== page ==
Honing In on AI, U.S. Launches National Artificial Intelligence Initiative Office
To drive American leadership in the field of AI into the future, the National Artificial Intelligence Initiative Office has been launched by the White House Office of Science and Technology Policy (OSTP).
The new agency was established under the American Artificial Intelligence Initiative Act of 2020, which was enacted and codified into law to expand many existing AI policies and initiatives throughout the federal government.
The nascent National Artificial Intelligence Initiative Office is charged with overseeing and implementing America’s national AI strategy, according to a statement by the White House. It will work to provide federal coordination and collaboration in AI research and policymaking across the government, as well as with private sector, academia and other stakeholders.
“The National Artificial Intelligence Initiative Office will be integral to the federal government’s AI efforts for many years to come, serving as a central hub for national AI research and policy for the entire U.S. innovation ecosystem,” Michael Kratsios, the nation’s chief technology officer, said in a statement to The Hill. Kratsios is the nation’s fourth CTO since the office was created in 2009 under President Barack Obama.
The American Artificial Intelligence Initiative, which was established in February 2019, identified five central goals for the nation’s AI direction, including increasing AI research investment, releasing federal AI computing and data resources, setting AI technical standards, building America’s AI workforce and engaging with international allies.
In addition, the Select Committee on Artificial Intelligence, which was launched by the White House in 2018 to coordinate Federal AI efforts, is being expanded and made permanent, according to the White House. The committee will serve as the senior interagency body responsible for overseeing the National AI Initiative.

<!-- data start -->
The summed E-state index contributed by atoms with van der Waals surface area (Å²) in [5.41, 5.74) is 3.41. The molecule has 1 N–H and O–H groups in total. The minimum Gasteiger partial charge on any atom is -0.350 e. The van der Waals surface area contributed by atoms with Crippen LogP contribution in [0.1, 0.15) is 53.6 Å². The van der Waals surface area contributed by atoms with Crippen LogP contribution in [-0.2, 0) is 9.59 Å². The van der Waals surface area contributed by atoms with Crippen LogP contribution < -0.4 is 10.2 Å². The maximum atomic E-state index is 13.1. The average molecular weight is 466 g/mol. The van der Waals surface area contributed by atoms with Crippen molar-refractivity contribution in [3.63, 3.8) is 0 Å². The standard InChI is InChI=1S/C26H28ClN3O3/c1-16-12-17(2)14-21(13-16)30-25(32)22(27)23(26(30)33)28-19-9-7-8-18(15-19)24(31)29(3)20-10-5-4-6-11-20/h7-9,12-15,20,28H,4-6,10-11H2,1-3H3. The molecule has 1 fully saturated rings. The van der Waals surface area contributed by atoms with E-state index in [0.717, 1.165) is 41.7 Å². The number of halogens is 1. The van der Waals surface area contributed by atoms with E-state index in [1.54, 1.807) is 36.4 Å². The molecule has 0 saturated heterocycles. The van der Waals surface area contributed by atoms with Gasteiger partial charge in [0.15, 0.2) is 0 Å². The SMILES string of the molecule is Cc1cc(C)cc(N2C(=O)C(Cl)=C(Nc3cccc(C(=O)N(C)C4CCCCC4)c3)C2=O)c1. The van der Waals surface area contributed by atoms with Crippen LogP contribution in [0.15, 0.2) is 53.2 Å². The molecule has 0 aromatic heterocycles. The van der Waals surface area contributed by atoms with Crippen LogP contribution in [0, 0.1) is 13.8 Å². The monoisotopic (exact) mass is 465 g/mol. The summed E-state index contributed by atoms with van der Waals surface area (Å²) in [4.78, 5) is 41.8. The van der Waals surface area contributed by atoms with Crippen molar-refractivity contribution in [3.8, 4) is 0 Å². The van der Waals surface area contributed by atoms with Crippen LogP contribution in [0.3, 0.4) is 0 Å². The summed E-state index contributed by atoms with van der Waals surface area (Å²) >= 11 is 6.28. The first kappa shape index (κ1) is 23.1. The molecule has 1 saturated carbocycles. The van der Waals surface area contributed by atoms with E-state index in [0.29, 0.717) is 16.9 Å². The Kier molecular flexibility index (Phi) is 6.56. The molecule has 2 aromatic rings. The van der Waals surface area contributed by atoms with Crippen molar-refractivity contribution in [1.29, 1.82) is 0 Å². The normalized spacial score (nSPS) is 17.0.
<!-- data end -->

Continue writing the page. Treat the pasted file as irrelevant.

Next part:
Important related efforts in the nation’s AI strategy were unveiled last August and September when a series of national AI research institutes were announced by the National Science Foundation.
In August of 2020, five new NSF AI institutes were created at a cost of $100 million to expand AI to a broader range of businesses across the U.S. economy. The initiatives aim to deepen the NSF’s artificial intelligence research to expand the nation’s workforce and drive new possibilities for a wide range of businesses, educational institutions, medicine, banking and other organizations.
Those AI institutes included the NSF AI Institute for Research on Trustworthy AI in Weather, Climate, and Coastal Oceanography, led by a team at the University of Oklahoma; the NSF AI Institute for Foundations of Machine Learning, led by a team at the University of Texas; the NSF AI Institute for Student-AI Teaming, led by a team at the University of Colorado; the NSF AI Institute for Molecular Discovery, Synthetic Strategy, and Manufacturing (or the NSF Molecule Maker Lab), led by a team at the University of Illinois; and the NSF AI Institute for Artificial Intelligence and Fundamental Interactions, led by a team at the Massachusetts Institute of Technology.
Two related AI research institutes are also being created by the U.S. Department of Agriculture over the next five years using $40 million in funding to expand AI research in farming and food processing. They are the USDA-NIFA AI Institute for Next Generation Food Systems, led by a team at the University of California; and the USDA-NIFA AI Institute for Future Agricultural Resilience, Management, and Sustainability at the University of Illinois.
In September, eight additional NSF AI institutes were unveiled in partnership with Amazon, Google, Intel and Accenture. Those companies are contributing toward a $160 million partnership to fund the eight AI Research Institutes scheduled for creation in late 2021 by the National Science Foundation. This effort marked the first time in which direct industry funding for the AI institutes will be received by the NSF, which funded prior AI institutes on its own or with other governmental partners. Companies have participated in the NSF AI research institutes in the past with researchers, materials, content and more, but previously did not make direct monetary contributions.